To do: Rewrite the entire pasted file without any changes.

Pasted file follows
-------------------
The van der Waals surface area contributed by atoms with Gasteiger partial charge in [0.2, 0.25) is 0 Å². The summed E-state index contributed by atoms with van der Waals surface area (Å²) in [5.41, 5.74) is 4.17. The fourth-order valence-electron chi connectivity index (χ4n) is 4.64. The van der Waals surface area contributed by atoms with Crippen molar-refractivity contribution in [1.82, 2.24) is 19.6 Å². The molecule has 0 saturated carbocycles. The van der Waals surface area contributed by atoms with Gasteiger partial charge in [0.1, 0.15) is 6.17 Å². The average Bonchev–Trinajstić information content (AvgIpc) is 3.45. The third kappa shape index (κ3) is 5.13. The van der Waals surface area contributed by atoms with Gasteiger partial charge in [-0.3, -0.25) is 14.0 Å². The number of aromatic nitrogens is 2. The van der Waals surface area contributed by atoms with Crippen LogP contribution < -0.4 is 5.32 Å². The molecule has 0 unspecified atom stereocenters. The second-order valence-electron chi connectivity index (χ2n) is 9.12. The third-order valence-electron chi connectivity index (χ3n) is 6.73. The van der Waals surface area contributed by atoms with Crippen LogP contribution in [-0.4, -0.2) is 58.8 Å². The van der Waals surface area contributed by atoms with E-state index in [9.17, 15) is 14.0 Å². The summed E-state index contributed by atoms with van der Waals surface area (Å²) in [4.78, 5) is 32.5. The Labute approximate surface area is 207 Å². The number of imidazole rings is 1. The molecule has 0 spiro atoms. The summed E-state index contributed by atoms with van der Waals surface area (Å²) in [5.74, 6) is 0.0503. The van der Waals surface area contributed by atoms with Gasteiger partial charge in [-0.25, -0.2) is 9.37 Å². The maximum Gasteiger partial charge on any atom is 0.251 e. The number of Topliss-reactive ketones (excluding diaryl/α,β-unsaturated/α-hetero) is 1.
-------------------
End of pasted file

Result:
The van der Waals surface area contributed by atoms with Gasteiger partial charge in [0.2, 0.25) is 0 Å². The summed E-state index contributed by atoms with van der Waals surface area (Å²) in [5.41, 5.74) is 4.17. The fourth-order valence-electron chi connectivity index (χ4n) is 4.64. The van der Waals surface area contributed by atoms with Crippen molar-refractivity contribution in [1.82, 2.24) is 19.6 Å². The molecule has 0 saturated carbocycles. The van der Waals surface area contributed by atoms with Gasteiger partial charge in [0.1, 0.15) is 6.17 Å². The average Bonchev–Trinajstić information content (AvgIpc) is 3.45. The third kappa shape index (κ3) is 5.13. The van der Waals surface area contributed by atoms with Gasteiger partial charge in [-0.3, -0.25) is 14.0 Å². The number of aromatic nitrogens is 2. The van der Waals surface area contributed by atoms with Crippen LogP contribution < -0.4 is 5.32 Å². The molecule has 0 unspecified atom stereocenters. The second-order valence-electron chi connectivity index (χ2n) is 9.12. The third-order valence-electron chi connectivity index (χ3n) is 6.73. The van der Waals surface area contributed by atoms with Crippen LogP contribution in [-0.4, -0.2) is 58.8 Å². The van der Waals surface area contributed by atoms with E-state index in [9.17, 15) is 14.0 Å². The summed E-state index contributed by atoms with van der Waals surface area (Å²) in [4.78, 5) is 32.5. The Labute approximate surface area is 207 Å². The number of imidazole rings is 1. The molecule has 0 spiro atoms. The summed E-state index contributed by atoms with van der Waals surface area (Å²) in [5.74, 6) is 0.0503. The van der Waals surface area contributed by atoms with Gasteiger partial charge in [-0.25, -0.2) is 9.37 Å². The maximum Gasteiger partial charge on any atom is 0.251 e. The number of Topliss-reactive ketones (excluding diaryl/α,β-unsaturated/α-hetero) is 1.